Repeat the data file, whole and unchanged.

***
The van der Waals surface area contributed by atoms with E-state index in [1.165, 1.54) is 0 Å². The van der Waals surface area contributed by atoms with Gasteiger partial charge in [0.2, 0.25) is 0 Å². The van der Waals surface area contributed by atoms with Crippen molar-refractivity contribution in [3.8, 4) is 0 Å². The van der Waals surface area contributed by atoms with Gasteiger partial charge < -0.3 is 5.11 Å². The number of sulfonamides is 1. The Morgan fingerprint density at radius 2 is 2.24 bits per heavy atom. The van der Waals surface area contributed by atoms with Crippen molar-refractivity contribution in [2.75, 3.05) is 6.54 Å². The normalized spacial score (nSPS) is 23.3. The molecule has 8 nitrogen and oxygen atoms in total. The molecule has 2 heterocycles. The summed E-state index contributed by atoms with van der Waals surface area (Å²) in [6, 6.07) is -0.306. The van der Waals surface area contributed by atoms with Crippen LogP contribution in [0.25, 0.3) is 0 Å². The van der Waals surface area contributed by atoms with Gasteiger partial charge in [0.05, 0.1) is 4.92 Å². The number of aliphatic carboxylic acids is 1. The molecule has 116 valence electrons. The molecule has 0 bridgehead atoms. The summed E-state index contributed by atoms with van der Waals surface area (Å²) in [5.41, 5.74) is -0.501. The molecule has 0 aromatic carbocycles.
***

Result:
The van der Waals surface area contributed by atoms with E-state index in [1.165, 1.54) is 0 Å². The van der Waals surface area contributed by atoms with Gasteiger partial charge in [0.2, 0.25) is 0 Å². The van der Waals surface area contributed by atoms with Crippen molar-refractivity contribution in [3.8, 4) is 0 Å². The van der Waals surface area contributed by atoms with Gasteiger partial charge < -0.3 is 5.11 Å². The number of sulfonamides is 1. The Morgan fingerprint density at radius 2 is 2.24 bits per heavy atom. The van der Waals surface area contributed by atoms with Crippen molar-refractivity contribution in [2.75, 3.05) is 6.54 Å². The normalized spacial score (nSPS) is 23.3. The molecule has 8 nitrogen and oxygen atoms in total. The molecule has 2 heterocycles. The summed E-state index contributed by atoms with van der Waals surface area (Å²) in [6, 6.07) is -0.306. The van der Waals surface area contributed by atoms with Crippen LogP contribution in [0.25, 0.3) is 0 Å². The van der Waals surface area contributed by atoms with Gasteiger partial charge in [0.05, 0.1) is 4.92 Å². The number of aliphatic carboxylic acids is 1. The molecule has 116 valence electrons. The molecule has 0 bridgehead atoms. The summed E-state index contributed by atoms with van der Waals surface area (Å²) in [5.41, 5.74) is -0.501. The molecule has 0 aromatic carbocycles.